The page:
The Duck Inn, Delavan, Wisconsin
Rating: 5 out of 5 Old Fashioneds – a perfect Wisconsin Supper Club
Relish Tray: yes, costs $1.25
Ice Cream Drinks: abundant and indulgant
Ambiance: Ducks for days
The Duck Inn, in Delavan, Wisconsin is everything you could ever want out of a Wisconsin Supper Club. The name comes from the prohibition era, when patrons could secretly “duck in” for a drink. A sign over the entrance says “Welcome to The Duck Inn, Waddle Out”, which is just the start of the duck decor. There are ducks everywhere – duck curtains cover duck wallpaper, on walls that have duck artwork and duck figurines, all lit by duck covered lampshades. An embroidered pillow says “Shut the duck up” and behind the bar there’s a magnificent diorama featuring taxidermy ducks above a real fish tank. Together, it’s the perfect balance of quirky, woodsy and all-around charming.
We visited on a Friday night, and it was busy with fish fry seekers. I can’t think of a better place to wait for a table, sitting at the bar in front of the duck diorama, sipping excellent old fashioneds and taking in the duck decor.
When it was time to eat, we were led to the main dining room, right in front of a large fireplace. The dining room is warm and inviting, 100% wood paneled, and shaped a bit like an upside-down canoe. The Duck Inn has a relish tray available for $1.25 – a price we were happy to pay, especially after we tried the tangy, homemade buttermilk ranch dipping sauce. I’m sure it would rub some supper-club-frequenters the wrong way to have to pay for something that is often complimentary, but Owen and I both love a crinkle carrot so much, we don’t mind the extra fee. A little research taught us that the owners decided to charge $1.25 for a relish tray, rather than raise the prices on their menu, which we appreciated.
While the duck entrees were particularly tempting to Owen, we both went with the all-you-can-eat fish fry. Since the fish fry is a special, it does not come with the normal sides (choice of soup, juice, tossed salad or spinach salad, choice of potato or rice, bread, crackers and cheese), but instead fries or potato pancakes, coleslaw, applesauce and rye bread. I caught a glance of a bread basket at another table, and it looked starchy and respectable. We opted to start with a spinach salad, and quite enjoyed the sweet and smoky dressing.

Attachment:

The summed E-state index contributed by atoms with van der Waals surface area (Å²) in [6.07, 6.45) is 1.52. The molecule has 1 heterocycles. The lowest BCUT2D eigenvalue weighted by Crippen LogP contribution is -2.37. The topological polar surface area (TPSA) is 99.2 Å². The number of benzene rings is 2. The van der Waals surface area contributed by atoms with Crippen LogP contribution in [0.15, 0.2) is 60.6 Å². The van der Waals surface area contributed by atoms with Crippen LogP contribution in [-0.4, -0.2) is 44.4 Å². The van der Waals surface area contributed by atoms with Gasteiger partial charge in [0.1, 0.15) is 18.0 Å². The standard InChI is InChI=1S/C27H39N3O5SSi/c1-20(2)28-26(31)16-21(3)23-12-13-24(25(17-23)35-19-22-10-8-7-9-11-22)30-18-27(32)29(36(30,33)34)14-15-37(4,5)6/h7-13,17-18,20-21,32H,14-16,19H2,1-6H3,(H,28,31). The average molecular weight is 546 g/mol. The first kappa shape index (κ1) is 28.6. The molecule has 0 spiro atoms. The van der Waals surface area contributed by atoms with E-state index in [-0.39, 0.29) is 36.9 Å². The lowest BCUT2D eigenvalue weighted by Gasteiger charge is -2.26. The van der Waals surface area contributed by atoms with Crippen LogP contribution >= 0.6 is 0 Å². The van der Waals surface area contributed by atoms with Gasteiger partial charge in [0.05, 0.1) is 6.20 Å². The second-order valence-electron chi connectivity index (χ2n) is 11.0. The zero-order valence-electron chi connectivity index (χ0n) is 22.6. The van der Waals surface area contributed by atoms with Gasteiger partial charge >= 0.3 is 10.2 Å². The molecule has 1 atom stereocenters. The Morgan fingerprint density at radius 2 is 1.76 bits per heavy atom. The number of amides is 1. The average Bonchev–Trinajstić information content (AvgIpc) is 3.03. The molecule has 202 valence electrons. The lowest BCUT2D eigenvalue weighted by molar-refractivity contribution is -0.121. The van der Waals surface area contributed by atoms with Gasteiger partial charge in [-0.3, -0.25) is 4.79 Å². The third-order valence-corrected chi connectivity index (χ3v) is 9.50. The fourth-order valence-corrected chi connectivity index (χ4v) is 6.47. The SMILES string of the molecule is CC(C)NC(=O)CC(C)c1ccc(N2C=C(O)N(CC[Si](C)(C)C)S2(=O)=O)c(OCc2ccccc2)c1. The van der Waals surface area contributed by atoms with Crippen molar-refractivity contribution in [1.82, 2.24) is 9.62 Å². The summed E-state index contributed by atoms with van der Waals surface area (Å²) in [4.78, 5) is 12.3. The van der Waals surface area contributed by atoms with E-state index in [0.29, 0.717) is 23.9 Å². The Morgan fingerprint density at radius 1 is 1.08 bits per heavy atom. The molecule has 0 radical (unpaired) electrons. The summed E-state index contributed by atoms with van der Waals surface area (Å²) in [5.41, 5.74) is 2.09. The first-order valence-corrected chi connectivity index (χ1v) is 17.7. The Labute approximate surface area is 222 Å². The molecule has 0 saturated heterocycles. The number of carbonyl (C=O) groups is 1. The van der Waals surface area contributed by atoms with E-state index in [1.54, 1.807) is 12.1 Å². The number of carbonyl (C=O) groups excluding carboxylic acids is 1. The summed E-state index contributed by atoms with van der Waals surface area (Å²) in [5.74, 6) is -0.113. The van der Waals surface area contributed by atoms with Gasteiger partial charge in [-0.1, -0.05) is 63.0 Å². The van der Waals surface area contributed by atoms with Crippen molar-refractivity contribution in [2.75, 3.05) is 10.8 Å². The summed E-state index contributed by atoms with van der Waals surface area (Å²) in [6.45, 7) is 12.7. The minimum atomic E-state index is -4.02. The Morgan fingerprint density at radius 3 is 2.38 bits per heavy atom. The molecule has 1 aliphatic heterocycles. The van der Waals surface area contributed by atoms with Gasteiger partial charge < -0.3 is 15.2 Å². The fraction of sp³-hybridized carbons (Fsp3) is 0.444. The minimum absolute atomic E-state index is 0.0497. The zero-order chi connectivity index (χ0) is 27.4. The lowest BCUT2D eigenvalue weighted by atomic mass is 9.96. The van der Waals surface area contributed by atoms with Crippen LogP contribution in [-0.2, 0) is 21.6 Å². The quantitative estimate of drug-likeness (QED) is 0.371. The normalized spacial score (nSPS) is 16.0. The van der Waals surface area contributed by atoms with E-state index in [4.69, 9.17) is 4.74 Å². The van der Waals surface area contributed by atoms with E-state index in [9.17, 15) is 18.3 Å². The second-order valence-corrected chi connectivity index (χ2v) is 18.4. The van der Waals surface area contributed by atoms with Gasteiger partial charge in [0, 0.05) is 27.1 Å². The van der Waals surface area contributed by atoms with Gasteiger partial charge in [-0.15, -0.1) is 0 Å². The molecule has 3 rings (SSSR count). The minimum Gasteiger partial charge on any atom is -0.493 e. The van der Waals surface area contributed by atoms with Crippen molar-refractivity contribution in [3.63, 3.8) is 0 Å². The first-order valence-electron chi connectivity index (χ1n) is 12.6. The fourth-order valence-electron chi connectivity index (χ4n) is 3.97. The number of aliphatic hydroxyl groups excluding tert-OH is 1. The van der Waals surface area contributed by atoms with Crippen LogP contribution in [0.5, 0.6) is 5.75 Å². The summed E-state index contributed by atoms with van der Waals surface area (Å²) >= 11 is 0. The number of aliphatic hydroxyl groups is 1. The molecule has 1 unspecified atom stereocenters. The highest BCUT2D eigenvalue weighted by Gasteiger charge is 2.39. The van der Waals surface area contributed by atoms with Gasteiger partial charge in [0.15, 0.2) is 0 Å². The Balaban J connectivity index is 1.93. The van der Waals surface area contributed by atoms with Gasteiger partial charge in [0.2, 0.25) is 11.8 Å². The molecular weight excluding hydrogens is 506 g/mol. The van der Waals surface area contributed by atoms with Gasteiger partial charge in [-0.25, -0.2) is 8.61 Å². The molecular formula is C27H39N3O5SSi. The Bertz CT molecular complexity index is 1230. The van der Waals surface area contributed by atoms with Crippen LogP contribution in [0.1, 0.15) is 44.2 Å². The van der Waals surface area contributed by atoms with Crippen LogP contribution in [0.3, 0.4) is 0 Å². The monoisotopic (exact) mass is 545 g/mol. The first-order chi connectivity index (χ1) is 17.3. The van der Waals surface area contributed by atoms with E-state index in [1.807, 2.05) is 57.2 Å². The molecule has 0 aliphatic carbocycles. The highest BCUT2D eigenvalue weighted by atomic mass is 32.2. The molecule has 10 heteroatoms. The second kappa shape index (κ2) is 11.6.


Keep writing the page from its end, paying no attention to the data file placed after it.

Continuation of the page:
When Owen’s plate of smelt arrived, he delightedly said “I’m going to eat so many of these little fish! How many times have you eaten 20 animals in one sitting?” His “fish fries” (his term) had a thick batter and went well with the ample tartar sauce. My cod was flaky and moist, but I only had eyes for the potato pancakes. One thing to know about me – I love a good potato. Mashed, fried, stick em in a pancake – I can’t get enough. These potato pancakes were divine, the interior had shredded potato mixed with a chive-y mashed potato, all lightly fried. Per tradition, it was served with applesauce, but not just Mott’s. The chunky applesauce and sour cream complimented the dreamy potato pancakes perfectly. If everything else about the evening had been a disaster, this potato pancake might have made up for it (for me at least).
In the time we were there, it was hard to miss the ice cream drinks. Most tables seemed to finish their meal with a towering mountain of an ice cream drink. We overheard our server tell another table they could order a half-sized grasshopper, and decided to do the same. Even “half” size, the two of us struggled to finish it. From afar, it appeared to be served in a green glass, but on closer inspection, it was just covered in green syrup.
All in all, Owen and I spent about three hours at the Duck Inn, not to mention the hour or so drive each way. The slow, relaxed pace of the evening really added to our experience. This is one reason why Owen and I like supper clubs so much – it’s not just about going out to dinner, but a destination. And we certainly did waddle out.